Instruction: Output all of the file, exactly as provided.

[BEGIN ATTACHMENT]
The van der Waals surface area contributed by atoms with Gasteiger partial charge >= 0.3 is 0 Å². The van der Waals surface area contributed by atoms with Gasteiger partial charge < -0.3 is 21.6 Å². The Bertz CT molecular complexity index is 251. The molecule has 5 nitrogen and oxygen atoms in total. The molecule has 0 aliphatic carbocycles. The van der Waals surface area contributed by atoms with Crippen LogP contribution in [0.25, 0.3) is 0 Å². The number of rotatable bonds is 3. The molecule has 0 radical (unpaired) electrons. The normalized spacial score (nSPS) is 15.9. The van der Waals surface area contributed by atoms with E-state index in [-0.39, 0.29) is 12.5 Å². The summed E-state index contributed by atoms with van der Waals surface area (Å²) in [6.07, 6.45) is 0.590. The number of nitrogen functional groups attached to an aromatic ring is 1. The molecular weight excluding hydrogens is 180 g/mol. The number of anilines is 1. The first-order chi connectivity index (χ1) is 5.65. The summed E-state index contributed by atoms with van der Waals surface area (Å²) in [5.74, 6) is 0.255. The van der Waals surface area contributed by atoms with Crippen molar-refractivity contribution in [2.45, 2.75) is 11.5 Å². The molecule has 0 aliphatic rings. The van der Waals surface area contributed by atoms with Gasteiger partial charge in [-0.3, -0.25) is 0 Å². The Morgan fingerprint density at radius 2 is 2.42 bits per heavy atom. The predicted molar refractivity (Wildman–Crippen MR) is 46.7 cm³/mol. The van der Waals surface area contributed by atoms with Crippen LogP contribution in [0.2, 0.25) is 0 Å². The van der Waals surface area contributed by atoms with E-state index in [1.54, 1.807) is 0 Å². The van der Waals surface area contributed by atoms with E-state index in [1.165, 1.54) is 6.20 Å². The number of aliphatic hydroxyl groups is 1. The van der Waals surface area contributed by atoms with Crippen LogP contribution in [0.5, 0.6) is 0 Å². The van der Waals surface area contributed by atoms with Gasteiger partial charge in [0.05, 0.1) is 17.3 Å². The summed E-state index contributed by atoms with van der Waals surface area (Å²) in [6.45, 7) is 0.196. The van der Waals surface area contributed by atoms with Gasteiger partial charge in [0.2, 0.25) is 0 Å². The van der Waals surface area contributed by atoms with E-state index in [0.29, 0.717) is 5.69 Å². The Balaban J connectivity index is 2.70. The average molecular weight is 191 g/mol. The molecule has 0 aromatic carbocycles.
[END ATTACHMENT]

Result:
The van der Waals surface area contributed by atoms with Gasteiger partial charge >= 0.3 is 0 Å². The van der Waals surface area contributed by atoms with Gasteiger partial charge < -0.3 is 21.6 Å². The Bertz CT molecular complexity index is 251. The molecule has 5 nitrogen and oxygen atoms in total. The molecule has 0 aliphatic carbocycles. The van der Waals surface area contributed by atoms with Crippen LogP contribution in [0.25, 0.3) is 0 Å². The number of rotatable bonds is 3. The molecule has 0 radical (unpaired) electrons. The normalized spacial score (nSPS) is 15.9. The van der Waals surface area contributed by atoms with E-state index in [-0.39, 0.29) is 12.5 Å². The summed E-state index contributed by atoms with van der Waals surface area (Å²) in [6.07, 6.45) is 0.590. The number of nitrogen functional groups attached to an aromatic ring is 1. The molecular weight excluding hydrogens is 180 g/mol. The number of anilines is 1. The first-order chi connectivity index (χ1) is 5.65. The summed E-state index contributed by atoms with van der Waals surface area (Å²) in [5.74, 6) is 0.255. The van der Waals surface area contributed by atoms with Crippen molar-refractivity contribution in [2.45, 2.75) is 11.5 Å². The molecule has 0 aliphatic rings. The van der Waals surface area contributed by atoms with Gasteiger partial charge in [-0.3, -0.25) is 0 Å². The Morgan fingerprint density at radius 2 is 2.42 bits per heavy atom. The predicted molar refractivity (Wildman–Crippen MR) is 46.7 cm³/mol. The van der Waals surface area contributed by atoms with Crippen LogP contribution in [0.2, 0.25) is 0 Å². The van der Waals surface area contributed by atoms with E-state index in [1.54, 1.807) is 0 Å². The van der Waals surface area contributed by atoms with E-state index in [1.165, 1.54) is 6.20 Å². The number of aliphatic hydroxyl groups is 1. The van der Waals surface area contributed by atoms with Crippen LogP contribution in [0.5, 0.6) is 0 Å². The van der Waals surface area contributed by atoms with Gasteiger partial charge in [0.05, 0.1) is 17.3 Å². The summed E-state index contributed by atoms with van der Waals surface area (Å²) in [6.45, 7) is 0.196. The van der Waals surface area contributed by atoms with Gasteiger partial charge in [0.2, 0.25) is 0 Å². The van der Waals surface area contributed by atoms with E-state index in [0.29, 0.717) is 5.69 Å². The Balaban J connectivity index is 2.70. The average molecular weight is 191 g/mol. The molecule has 0 aromatic carbocycles.